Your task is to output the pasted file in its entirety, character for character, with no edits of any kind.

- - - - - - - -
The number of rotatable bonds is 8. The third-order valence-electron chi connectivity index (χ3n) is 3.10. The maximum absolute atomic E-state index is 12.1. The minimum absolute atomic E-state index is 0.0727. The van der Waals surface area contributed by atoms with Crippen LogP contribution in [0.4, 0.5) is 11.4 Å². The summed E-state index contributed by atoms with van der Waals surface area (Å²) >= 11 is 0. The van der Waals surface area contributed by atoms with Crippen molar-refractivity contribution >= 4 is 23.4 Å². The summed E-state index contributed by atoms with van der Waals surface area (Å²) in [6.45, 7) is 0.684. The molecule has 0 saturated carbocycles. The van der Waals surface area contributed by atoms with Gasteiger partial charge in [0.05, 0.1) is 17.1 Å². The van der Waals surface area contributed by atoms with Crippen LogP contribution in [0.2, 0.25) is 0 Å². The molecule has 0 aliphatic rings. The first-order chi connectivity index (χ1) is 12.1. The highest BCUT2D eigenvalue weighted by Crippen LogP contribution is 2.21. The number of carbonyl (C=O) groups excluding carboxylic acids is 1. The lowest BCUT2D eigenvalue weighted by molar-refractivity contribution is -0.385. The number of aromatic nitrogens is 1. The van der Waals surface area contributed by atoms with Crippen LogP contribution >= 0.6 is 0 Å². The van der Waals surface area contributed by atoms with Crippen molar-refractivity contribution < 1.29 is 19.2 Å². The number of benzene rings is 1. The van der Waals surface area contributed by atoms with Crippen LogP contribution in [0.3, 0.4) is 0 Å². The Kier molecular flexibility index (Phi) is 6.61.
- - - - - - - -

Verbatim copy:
The number of rotatable bonds is 8. The third-order valence-electron chi connectivity index (χ3n) is 3.10. The maximum absolute atomic E-state index is 12.1. The minimum absolute atomic E-state index is 0.0727. The van der Waals surface area contributed by atoms with Crippen LogP contribution in [0.4, 0.5) is 11.4 Å². The summed E-state index contributed by atoms with van der Waals surface area (Å²) >= 11 is 0. The van der Waals surface area contributed by atoms with Crippen molar-refractivity contribution >= 4 is 23.4 Å². The summed E-state index contributed by atoms with van der Waals surface area (Å²) in [6.45, 7) is 0.684. The molecule has 0 saturated carbocycles. The van der Waals surface area contributed by atoms with Gasteiger partial charge in [0.05, 0.1) is 17.1 Å². The van der Waals surface area contributed by atoms with Crippen LogP contribution in [0.2, 0.25) is 0 Å². The molecule has 0 aliphatic rings. The first-order chi connectivity index (χ1) is 12.1. The highest BCUT2D eigenvalue weighted by Crippen LogP contribution is 2.21. The number of carbonyl (C=O) groups excluding carboxylic acids is 1. The lowest BCUT2D eigenvalue weighted by molar-refractivity contribution is -0.385. The number of aromatic nitrogens is 1. The van der Waals surface area contributed by atoms with Crippen LogP contribution >= 0.6 is 0 Å². The van der Waals surface area contributed by atoms with Crippen molar-refractivity contribution < 1.29 is 19.2 Å². The number of benzene rings is 1. The van der Waals surface area contributed by atoms with Crippen LogP contribution in [0.3, 0.4) is 0 Å². The Kier molecular flexibility index (Phi) is 6.61.